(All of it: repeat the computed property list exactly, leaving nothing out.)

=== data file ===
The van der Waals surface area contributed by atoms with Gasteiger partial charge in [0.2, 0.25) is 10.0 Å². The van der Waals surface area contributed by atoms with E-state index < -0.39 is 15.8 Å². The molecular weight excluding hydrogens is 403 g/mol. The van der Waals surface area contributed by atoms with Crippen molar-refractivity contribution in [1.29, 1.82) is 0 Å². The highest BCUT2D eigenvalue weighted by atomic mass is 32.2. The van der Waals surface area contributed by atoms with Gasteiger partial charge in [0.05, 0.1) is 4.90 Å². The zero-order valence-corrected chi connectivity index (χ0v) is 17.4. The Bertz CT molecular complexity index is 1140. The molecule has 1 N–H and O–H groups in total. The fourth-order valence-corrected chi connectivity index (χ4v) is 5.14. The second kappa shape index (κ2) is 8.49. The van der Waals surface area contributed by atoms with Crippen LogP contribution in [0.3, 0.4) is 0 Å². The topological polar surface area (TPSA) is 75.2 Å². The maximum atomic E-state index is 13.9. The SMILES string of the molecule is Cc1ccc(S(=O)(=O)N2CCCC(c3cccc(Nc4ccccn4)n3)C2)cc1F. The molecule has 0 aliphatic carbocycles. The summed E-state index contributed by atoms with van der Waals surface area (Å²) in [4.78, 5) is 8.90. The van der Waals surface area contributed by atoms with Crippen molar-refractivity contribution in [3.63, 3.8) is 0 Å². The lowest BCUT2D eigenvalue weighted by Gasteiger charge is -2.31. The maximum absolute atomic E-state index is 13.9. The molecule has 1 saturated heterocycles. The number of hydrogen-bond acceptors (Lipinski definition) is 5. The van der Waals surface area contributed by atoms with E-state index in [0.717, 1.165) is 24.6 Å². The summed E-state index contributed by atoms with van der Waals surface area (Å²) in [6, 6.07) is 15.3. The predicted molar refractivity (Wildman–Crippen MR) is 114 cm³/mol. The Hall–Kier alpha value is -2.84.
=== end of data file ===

The van der Waals surface area contributed by atoms with Gasteiger partial charge in [0.2, 0.25) is 10.0 Å². The van der Waals surface area contributed by atoms with E-state index < -0.39 is 15.8 Å². The molecular weight excluding hydrogens is 403 g/mol. The van der Waals surface area contributed by atoms with Crippen molar-refractivity contribution in [1.29, 1.82) is 0 Å². The highest BCUT2D eigenvalue weighted by atomic mass is 32.2. The van der Waals surface area contributed by atoms with Gasteiger partial charge in [0.05, 0.1) is 4.90 Å². The zero-order valence-corrected chi connectivity index (χ0v) is 17.4. The Bertz CT molecular complexity index is 1140. The molecule has 1 N–H and O–H groups in total. The fourth-order valence-corrected chi connectivity index (χ4v) is 5.14. The second kappa shape index (κ2) is 8.49. The van der Waals surface area contributed by atoms with Crippen LogP contribution in [0.3, 0.4) is 0 Å². The topological polar surface area (TPSA) is 75.2 Å². The maximum atomic E-state index is 13.9. The SMILES string of the molecule is Cc1ccc(S(=O)(=O)N2CCCC(c3cccc(Nc4ccccn4)n3)C2)cc1F. The molecule has 0 aliphatic carbocycles. The summed E-state index contributed by atoms with van der Waals surface area (Å²) in [4.78, 5) is 8.90. The van der Waals surface area contributed by atoms with Crippen molar-refractivity contribution in [3.63, 3.8) is 0 Å². The lowest BCUT2D eigenvalue weighted by Gasteiger charge is -2.31. The maximum absolute atomic E-state index is 13.9. The molecule has 1 saturated heterocycles. The number of hydrogen-bond acceptors (Lipinski definition) is 5. The van der Waals surface area contributed by atoms with E-state index in [0.717, 1.165) is 24.6 Å². The summed E-state index contributed by atoms with van der Waals surface area (Å²) in [6, 6.07) is 15.3. The predicted molar refractivity (Wildman–Crippen MR) is 114 cm³/mol. The Hall–Kier alpha value is -2.84.